Rapidly Approaching Oversold Levels: RSI < 30 What’s Next?
- Posted by DynamicHedge
- on October 9th, 2013
One decent way of measuring overbought and oversold conditions is through the RSI indicator. A reading above 70 is considered overbought and a reading below 30 is considered oversold.
The market is rapidly approaching oversold levels and we want to know what this means for price performance.
We’ve pulled every instance of the $SPY entering oversold conditions since mid-2008. Each instance of the market entering an oversold condition is highlighted in light blue.
Now let’s request a 20-day post-oversold analysis period. The analysis period is shown in the grey shading:
Question: Is it a good idea to buy oversold conditions?
Let’s look at the statistics table:
With 73% of the trades ending in profit after 20-days and a statistically significant profit, the conditions looks favorable for the long side.
The problem is the a statistics table only shows us part of the picture.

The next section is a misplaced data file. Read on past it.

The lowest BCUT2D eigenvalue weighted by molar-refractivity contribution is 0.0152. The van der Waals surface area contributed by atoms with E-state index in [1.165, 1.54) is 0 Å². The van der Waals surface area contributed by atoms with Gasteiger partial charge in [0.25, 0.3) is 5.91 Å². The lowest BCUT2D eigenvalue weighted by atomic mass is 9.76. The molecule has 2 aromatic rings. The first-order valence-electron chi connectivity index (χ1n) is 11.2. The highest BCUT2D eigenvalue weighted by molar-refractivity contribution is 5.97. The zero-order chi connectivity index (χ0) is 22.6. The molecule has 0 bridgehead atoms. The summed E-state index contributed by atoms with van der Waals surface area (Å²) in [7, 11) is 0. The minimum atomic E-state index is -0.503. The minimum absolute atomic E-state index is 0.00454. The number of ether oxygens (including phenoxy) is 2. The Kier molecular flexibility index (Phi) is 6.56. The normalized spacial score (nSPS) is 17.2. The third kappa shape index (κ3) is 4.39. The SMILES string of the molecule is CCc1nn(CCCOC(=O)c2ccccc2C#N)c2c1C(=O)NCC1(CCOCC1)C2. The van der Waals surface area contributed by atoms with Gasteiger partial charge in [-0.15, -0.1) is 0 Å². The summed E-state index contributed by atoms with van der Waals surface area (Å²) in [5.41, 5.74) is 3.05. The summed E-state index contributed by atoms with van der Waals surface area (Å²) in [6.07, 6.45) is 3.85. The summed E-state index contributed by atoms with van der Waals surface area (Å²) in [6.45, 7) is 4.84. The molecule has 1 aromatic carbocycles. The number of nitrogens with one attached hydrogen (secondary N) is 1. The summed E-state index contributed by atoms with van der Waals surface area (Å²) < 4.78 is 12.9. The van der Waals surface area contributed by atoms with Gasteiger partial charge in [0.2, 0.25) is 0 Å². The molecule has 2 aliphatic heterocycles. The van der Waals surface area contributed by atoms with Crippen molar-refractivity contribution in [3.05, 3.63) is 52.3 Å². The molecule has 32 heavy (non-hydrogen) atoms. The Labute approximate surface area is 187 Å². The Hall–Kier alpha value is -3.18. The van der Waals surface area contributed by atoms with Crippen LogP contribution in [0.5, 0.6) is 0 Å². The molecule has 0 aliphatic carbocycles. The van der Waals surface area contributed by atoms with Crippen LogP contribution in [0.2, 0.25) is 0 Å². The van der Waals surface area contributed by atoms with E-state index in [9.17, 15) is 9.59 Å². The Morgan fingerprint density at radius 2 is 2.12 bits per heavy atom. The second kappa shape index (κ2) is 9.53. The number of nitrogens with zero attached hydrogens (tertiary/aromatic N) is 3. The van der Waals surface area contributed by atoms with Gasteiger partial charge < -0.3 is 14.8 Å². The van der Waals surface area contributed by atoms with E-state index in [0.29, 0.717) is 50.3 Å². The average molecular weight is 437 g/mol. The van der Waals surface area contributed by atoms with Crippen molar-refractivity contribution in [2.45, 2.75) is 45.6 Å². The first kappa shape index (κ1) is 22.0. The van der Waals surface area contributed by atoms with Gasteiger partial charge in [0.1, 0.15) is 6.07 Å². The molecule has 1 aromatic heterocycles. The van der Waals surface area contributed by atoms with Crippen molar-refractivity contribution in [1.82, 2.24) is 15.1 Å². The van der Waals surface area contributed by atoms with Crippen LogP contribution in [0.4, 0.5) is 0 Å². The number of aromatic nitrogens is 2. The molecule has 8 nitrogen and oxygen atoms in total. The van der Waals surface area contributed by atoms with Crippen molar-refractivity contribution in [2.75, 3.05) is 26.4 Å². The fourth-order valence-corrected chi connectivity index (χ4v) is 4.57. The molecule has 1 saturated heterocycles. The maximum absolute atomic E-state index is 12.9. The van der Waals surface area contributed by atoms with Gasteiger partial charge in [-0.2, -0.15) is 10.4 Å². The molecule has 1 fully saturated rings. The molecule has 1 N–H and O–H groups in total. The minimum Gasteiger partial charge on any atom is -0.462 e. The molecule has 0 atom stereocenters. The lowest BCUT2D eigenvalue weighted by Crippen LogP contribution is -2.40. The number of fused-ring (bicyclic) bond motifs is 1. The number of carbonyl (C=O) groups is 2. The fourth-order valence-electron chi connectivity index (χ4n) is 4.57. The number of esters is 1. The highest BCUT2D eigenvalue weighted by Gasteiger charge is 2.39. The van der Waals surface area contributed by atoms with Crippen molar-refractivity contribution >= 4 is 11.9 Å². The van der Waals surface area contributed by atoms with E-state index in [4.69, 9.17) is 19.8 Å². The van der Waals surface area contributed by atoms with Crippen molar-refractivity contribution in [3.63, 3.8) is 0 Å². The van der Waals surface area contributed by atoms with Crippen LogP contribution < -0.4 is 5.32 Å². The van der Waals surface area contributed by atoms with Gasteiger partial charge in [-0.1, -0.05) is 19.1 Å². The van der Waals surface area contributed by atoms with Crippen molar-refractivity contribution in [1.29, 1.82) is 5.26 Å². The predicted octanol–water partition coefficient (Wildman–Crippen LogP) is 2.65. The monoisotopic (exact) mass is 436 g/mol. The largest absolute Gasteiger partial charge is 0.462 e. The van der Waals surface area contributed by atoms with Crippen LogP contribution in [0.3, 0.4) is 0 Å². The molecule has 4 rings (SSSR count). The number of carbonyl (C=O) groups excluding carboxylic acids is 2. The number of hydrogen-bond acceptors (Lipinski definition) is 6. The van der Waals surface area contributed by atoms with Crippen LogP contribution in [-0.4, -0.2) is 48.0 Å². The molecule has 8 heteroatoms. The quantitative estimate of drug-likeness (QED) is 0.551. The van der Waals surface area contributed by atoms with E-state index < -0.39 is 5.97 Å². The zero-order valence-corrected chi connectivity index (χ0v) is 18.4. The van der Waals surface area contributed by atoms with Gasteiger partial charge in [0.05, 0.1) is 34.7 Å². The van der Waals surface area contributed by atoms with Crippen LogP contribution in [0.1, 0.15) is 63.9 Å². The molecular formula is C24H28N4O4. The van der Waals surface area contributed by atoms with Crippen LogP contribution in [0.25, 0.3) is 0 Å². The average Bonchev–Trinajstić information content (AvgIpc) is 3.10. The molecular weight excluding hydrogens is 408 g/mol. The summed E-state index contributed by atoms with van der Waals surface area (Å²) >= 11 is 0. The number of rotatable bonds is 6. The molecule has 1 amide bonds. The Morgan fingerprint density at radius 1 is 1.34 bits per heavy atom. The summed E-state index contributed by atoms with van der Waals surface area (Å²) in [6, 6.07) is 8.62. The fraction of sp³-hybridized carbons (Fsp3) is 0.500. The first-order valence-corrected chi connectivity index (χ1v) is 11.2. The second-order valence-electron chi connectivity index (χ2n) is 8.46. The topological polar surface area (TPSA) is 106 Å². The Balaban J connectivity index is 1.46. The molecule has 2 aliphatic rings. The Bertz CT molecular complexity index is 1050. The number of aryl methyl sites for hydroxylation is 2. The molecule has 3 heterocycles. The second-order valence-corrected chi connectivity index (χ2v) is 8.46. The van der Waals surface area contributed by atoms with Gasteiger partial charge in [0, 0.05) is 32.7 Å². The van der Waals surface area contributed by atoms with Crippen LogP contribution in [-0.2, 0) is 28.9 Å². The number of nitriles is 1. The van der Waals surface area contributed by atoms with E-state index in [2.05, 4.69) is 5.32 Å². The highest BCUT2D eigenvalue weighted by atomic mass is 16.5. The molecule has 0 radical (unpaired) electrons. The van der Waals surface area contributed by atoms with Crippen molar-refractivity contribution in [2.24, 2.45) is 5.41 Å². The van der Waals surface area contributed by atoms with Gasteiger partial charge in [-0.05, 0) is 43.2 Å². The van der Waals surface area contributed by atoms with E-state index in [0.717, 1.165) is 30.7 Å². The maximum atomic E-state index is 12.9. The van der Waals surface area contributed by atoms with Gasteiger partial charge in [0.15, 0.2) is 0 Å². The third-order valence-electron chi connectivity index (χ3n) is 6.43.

The most important question is ALWAYS risk management. How do we know if the trade is good and when it is potentially going wrong?
For that, we’ll turn to the Alpha Curves.
The four most dominant patterns which make up the Alpha Curves for this scenario look like this (NOTE: The vertical line divides data that is “in-sample” or “known” to the left, and the analysis period, or “unknown” to the right).
Pattern 1: A straight shot relief rally. The most favorable outcome for a long is also the most dominant pattern in the dataset. Nice.
Pattern 2: The trade works initially for a pop, but after 8-days it breaks down and makes new lows. Be on guard for cutting losses quickly.
Pattern 3 & 4: Choppy bottoming process followed by a relief rally and then more chop, ending nearly unchanged. Significant new lows before the relief rally means sell the rip.
The trade is a good one but nothing is a slam dunk.
The most dominant pattern works in a clean and methodical way. The second most dominant pattern works for a bit and then continues lower. These are the harsh reality of market returns. The point of these tools is to give traders a realistic visualization of how the various scenarios unfold so that you can recognize and react in real-time.
Hopefully between the statistics table and the Alpha Curves we’ve illustrated the key payoffs and risks associated with buying oversold conditions.
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DynamicHedge is an equities, futures and derivatives trader based on the West Coast. He runs a long/short opportunistic relative-value strategy within a proprietary trading group. More